Seeing the Formation of Planets


Planets begin as dense knots in clouds of
dust swirling around a young star. But how do they go from something like this, to something
like this? With the James Webb Space Telescope astronomers
will be able to study how planets come to be and how they change as they get older. After centuries of searching, astronomers
are finding exoplanets just about everywhere. Ranging from giant planets with masses much
greater than Jupiter’s to worlds only a few times more massive than Earth. But where do the planets we know best fit
into the menagerie of worlds astronomers are finding? How did our solar system come to
be the way it is? Why is Earth a balmy water rich world and are there other worlds like
it elsewhere in the galaxy? These are the kind of questions astronomers
will address with Webb. For planets that pass directly in front of their stars, Webb will
search for chemical fingerprints, identifying atmospheric gases like water vapor, carbon
dioxide, and methane that absorb specific wavelengths of the star’s light. Webb will
also study the dusty disks where new planets form to reveal how the chemical compositions
of younger and older disks change with time, and identifying how these changes are reflected
in the planets we find. Such studies will be revolutionary in their
own right. And by applying Webb’s capabilities closer to home, astronomers will better understand
planetary systems. For example, how do our asteroids, comets,
and other small bodies like Pluto relate to the objects that create dusty disks around
other stars? The Webb telescope will determine the physical and chemical properties of these
bodies with unprecedented sensitivity in wavelengths unavailable to telescopes on the ground. By learning more about the small bodies in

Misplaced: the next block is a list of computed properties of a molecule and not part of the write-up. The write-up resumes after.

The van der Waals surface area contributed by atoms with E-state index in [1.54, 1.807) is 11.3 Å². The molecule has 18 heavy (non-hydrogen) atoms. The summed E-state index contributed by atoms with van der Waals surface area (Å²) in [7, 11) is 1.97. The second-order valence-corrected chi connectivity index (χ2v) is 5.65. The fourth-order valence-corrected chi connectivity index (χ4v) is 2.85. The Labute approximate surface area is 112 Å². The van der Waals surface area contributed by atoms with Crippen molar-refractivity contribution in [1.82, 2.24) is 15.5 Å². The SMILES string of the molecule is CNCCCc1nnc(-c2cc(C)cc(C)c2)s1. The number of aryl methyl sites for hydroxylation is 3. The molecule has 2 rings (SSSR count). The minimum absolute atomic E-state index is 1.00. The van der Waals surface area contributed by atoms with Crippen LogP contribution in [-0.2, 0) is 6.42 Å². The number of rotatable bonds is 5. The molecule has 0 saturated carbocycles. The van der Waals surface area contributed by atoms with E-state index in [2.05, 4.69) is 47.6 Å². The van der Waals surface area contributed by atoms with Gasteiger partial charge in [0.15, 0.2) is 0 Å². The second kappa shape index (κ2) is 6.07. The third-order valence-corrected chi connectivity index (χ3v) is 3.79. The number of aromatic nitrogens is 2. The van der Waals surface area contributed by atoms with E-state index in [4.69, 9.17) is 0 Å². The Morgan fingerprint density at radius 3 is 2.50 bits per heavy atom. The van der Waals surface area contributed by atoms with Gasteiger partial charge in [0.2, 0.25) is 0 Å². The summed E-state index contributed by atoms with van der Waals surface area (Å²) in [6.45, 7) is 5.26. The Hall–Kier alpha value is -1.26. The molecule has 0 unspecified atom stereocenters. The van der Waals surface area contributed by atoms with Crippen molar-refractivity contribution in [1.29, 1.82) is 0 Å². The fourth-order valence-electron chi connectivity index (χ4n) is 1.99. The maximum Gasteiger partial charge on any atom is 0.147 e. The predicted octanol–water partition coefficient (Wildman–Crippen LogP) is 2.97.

our solar system, scientists will be able to address questions about the solar system’s
past, and compare it to other planetary systems we find in similar phases of construction. For example, did Earth’s oceans arrive by
impacts with small icy bodies? If so, is the same process happening elsewhere and can we
find those locations?
Webb also will study the outer planets and their moons. Of particular interest is Titan,
the largest moon of Saturn, now being explored by NASA’s Cassini spacecraft. Titan is as
big as the planet mercury, possesses an atmosphere half again as thick as Earth’s, and a frigid
surface with lakes of liquid hydrocarbons. Webb will map Titan’s chemical makeup with
six times Cassini’s resolution and monitor the moon’s seasonal changes over a decade
or more. Next stop Uranus. When Voyager 2 returned
this image in 1986, the planet’s south pole was facing the sun and few clouds could be
seen. But as Uranus neared its equinox in 2007, bright clouds suddenly materialized.
So far scientists are at a loss to explain this profound seasonal change. During Voyager’s visit, the northern hemispheres
of Uranus’s big moons were all in shadow. But when Webb begins service, the moons’ northern
halves will face the sun and give astronomers abundant new real estate to explore. Three years later, in 1989, Voyager 2 passed
Neptune and imaged its strange dark spot. Over the following years, astronomers have
seen the dark spot disappear, and then reappear. Voyager easily picked out clouds despite Neptune’s
greater distance from the sun. Why is weather on Neptune and Uranus so different? Neptune’s big moon Triton is unusual too.
Nitrogen-spewing volcanoes and other geological forces reshaped this frozen surface in ways
we’re just beginning to understand. Comets, asteroids, the outer planets and their
moons, and beyond them, the icy bodies of the Kuiper belt: these objects provide us
with the closest and most detailed look at how our own solar system evolved. The James Webb Space Telescope makes it possible
to take that understanding a step further, to probe the makeup of nearby planetary systems
at comparable distances from their stars. Webb will allow astronomers to directly compare
the chemical and physical properties of our outer solar system with similar zones around
nearby stars.

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